Leonard keeps close to the shadows and observes.
Two men (Two, Three, or Six, he thinks) roll out a cart, and there’s still a keen sick sensation in his stomach when he sees an arm hanging out. They are transporting bodies. Unfortunately, Leonard has little choice but to track their progress; they’re heading to the only escape route available to him.
The soldiers make several trips back and forth with cart, dumping bodies against walls in the shuttlecraft (wedging them between seats). Leonard waits until what he believes to be their second-to-last trip before darting into the shuttle. He has to arrange himself under a few dead corpses, tucked near the back to remain unseen. He tries not to space out, face pressed to the metal floor and fingers twitching. He waits.
After what must be the longest hour of his life (forever), the boots have stopped tramping around. The shuttle has been filled with the majority of missing equipment and huge crates of personal affects. There are no computers or PADDs present; except for a man’s memory, their research data is stored in such devices. And all memories have been eradicated—except for McCoy’s.
When the hatch is closed, Leonard crawls out. The shuttle is brightly lit, ready for use. He twists and turns around objects until he reaches the piloting area (through a set of doors—this model is large enough to transport over one hundred people).
The doctor stares at the controls, not knowing what to do—until he comprehends that he doesn’t need to do anything. They’ve set her on auto-pilot.
What is a shuttle full of dead cargo going to do? Dump its load into space?
No. Not the “evidence.”
It hits him. Oh shit.
A computerized voice activates, says “All persons, please fasten safety harnesses. Prepare for launch.”
On the edge of the launch-pad, the Commodore recognizes Heger. He looks at the silent solider and refrains from asking about his business. Obviously Mr. Weston has sent his right-hand man to deal with this mess. Still, the Commodore is uneasy. He asks, “They boarded the shuttle willingly?”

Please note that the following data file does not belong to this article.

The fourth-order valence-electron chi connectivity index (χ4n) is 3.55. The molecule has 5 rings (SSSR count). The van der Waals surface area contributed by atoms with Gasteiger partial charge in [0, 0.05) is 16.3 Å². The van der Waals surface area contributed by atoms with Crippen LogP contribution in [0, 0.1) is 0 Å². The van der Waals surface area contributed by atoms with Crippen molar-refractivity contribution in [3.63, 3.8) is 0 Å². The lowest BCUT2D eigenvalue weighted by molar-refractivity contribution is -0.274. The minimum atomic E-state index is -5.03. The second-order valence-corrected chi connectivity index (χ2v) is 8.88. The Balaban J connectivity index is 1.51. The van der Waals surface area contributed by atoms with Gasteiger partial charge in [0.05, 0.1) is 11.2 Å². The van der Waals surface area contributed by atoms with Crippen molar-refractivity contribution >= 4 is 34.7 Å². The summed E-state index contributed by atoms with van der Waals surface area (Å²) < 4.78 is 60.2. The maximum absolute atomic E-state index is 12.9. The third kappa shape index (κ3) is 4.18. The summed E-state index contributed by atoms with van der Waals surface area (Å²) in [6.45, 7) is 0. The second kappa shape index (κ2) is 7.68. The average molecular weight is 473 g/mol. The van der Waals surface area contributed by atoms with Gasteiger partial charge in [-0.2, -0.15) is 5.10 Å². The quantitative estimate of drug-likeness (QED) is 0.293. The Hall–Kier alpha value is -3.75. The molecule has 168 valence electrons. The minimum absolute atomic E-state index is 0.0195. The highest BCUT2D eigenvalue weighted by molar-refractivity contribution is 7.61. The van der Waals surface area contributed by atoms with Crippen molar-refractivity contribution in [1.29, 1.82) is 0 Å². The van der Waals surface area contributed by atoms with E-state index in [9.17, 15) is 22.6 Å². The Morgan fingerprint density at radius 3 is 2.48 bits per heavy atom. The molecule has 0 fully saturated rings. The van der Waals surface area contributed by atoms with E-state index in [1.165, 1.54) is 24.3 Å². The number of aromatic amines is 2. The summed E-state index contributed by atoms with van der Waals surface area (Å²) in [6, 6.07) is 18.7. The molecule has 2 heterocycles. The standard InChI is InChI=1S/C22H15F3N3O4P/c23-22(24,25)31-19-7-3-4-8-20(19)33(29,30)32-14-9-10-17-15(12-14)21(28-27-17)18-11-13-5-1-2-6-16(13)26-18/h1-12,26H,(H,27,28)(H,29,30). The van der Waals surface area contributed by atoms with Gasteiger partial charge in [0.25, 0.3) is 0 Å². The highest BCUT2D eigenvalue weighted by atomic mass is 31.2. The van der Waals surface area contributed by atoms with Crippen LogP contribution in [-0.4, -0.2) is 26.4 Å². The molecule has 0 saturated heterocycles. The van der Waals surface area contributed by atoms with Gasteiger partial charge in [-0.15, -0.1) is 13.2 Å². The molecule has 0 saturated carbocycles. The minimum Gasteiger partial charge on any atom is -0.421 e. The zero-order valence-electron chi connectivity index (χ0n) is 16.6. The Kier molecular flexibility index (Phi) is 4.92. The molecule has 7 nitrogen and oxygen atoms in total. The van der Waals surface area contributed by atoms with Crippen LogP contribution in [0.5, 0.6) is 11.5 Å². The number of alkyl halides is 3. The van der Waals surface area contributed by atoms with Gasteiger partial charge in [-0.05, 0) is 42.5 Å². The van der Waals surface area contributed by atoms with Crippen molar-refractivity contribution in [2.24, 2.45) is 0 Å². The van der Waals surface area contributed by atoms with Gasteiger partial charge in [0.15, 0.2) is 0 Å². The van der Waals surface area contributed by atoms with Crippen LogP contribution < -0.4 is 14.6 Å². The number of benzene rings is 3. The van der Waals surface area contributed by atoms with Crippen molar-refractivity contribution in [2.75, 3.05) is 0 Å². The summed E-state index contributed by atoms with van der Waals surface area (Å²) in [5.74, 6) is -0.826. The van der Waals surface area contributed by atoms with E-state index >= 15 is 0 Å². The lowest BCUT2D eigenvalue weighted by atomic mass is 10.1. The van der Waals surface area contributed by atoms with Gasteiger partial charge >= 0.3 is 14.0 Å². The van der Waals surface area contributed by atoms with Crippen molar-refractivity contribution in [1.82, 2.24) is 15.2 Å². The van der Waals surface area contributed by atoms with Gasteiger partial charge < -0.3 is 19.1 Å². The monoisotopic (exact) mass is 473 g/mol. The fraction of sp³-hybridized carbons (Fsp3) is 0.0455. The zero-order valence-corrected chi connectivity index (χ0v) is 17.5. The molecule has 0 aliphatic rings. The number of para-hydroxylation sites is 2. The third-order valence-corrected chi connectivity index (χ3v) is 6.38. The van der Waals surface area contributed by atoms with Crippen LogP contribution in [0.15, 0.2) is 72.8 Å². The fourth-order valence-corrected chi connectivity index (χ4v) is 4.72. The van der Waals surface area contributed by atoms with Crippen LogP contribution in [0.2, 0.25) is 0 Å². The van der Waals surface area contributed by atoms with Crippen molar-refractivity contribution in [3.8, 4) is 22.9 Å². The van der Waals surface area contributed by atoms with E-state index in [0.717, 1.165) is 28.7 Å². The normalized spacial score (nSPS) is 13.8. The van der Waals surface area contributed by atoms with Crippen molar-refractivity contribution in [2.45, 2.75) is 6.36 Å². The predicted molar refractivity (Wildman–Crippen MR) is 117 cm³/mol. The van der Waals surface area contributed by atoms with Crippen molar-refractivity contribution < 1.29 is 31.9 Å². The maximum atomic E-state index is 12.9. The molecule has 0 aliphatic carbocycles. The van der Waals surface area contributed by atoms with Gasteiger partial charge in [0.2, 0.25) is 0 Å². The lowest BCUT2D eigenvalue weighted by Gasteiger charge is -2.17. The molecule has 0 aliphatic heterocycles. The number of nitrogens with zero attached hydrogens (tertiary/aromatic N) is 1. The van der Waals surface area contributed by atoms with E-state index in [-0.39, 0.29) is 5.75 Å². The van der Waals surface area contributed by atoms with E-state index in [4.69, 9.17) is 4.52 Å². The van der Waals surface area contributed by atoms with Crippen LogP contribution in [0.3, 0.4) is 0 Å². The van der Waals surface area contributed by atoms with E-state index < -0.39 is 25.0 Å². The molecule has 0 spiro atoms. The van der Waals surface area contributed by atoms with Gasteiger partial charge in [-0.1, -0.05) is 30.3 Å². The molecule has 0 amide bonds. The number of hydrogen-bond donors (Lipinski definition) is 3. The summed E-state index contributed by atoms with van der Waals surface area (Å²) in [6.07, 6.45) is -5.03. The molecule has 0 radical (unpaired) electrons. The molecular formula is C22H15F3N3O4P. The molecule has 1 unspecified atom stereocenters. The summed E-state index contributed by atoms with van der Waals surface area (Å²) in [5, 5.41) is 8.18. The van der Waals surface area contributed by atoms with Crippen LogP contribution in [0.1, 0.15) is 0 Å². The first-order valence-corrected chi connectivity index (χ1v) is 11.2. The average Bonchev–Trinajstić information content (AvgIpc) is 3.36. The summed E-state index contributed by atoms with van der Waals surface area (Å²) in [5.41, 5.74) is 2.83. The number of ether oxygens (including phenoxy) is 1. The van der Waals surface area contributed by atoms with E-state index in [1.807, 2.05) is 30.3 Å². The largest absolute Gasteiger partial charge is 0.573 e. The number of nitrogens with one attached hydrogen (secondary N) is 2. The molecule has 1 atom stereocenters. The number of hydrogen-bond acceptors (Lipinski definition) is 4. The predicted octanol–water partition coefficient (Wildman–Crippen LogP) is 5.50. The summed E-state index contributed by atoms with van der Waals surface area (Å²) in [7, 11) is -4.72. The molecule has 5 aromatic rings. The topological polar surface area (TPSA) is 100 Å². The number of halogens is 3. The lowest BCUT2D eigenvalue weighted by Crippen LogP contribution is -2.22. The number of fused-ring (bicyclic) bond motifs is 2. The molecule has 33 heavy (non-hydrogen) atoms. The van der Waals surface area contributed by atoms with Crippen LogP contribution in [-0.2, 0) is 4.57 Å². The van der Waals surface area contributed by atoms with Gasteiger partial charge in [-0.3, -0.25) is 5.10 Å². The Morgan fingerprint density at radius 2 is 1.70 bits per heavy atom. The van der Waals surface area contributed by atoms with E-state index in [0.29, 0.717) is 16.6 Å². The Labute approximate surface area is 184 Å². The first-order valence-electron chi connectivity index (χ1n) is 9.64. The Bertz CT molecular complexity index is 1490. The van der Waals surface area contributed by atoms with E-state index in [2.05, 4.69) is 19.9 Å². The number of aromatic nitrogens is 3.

Heger meets his eyes. “We had to use a small amount of force but, yes, all are accounted for on the shuttlecraft.”
The Starfleet officer opts not to think about Heger’s words too carefully. He has been nervous since Mr. Weston ordered him to Kaus V to “see the Starfleet personnel safely off the colony.” Better for a man not to question orders.
They stand side-by-side, watching the shuttle rise off the loading dock. It weaves into the sky of Kaus V, high, high above the ground. Thank God, the Commodore thinks, bowing under a great relief, now we only have to deal with the media fall—
The shuttle explodes into a ball of fire. He can only gape at the massive flare, as little shining embers streak from the sky.
“Oh—Oh my God! The shuttle’s—the people in—”
Heger turns, observes the shock (the horror) on his companion’s face and says, “It seems there was a shuttle malfunction.” He walks away. (A crowd grows.)
Admiral Kirk has to push through the cadets filling the hallways. There is not quite a hush—but the feeling is grave (like grief); Jim’s heart clenches. He recognizes this stillness (before an assault).
Two young cadets are holding each other; one, a young man with bowed head as his friend talks to him quietly. The sight gives Jim pause. Before he can voice concern, a cadet next to him gasps “I know that name! Didn’t he serve on the Enterprise?”
“Cadet!” Jim snaps out. Several young faces turn to look at Jim, wide-eyed. One young female touches his shoulder hesitantly, says, “Admiral, I’m so sorry. Doctor McCoy—” Kirk doesn’t stay to listen to the end of that sentence.
He is shoving now, to get to past the bodies (and enormous sorrow taking up all the air) because there is a loud voice droning out into the hall “—shuttle exploded leaving Kaus V, taking out the entire Starfleet med—”
Kirk breaks through in time to see the live vid-feed (paneled into the wall)—names upon names of Starfleet officers. Names that he knows from skimming the recruitment roster when he had heard that a certain doctor departed San Francisco.
One name in particular—
Dr. Leonard Horatio McCoy.
He opens his mouth (nothing comes out) for the air that has abandoned him. Hands are holding onto his shoulders—many, many hands holding him down (back).
When Jim comes to himself, the vid panel is scattered in pieces across the floor. He realizes (his hands ache fiercely) that he has just attempted to remove Bones’ name from a scrolling list of dead.
He never makes a sound because there is no proper sound for a breaking heart.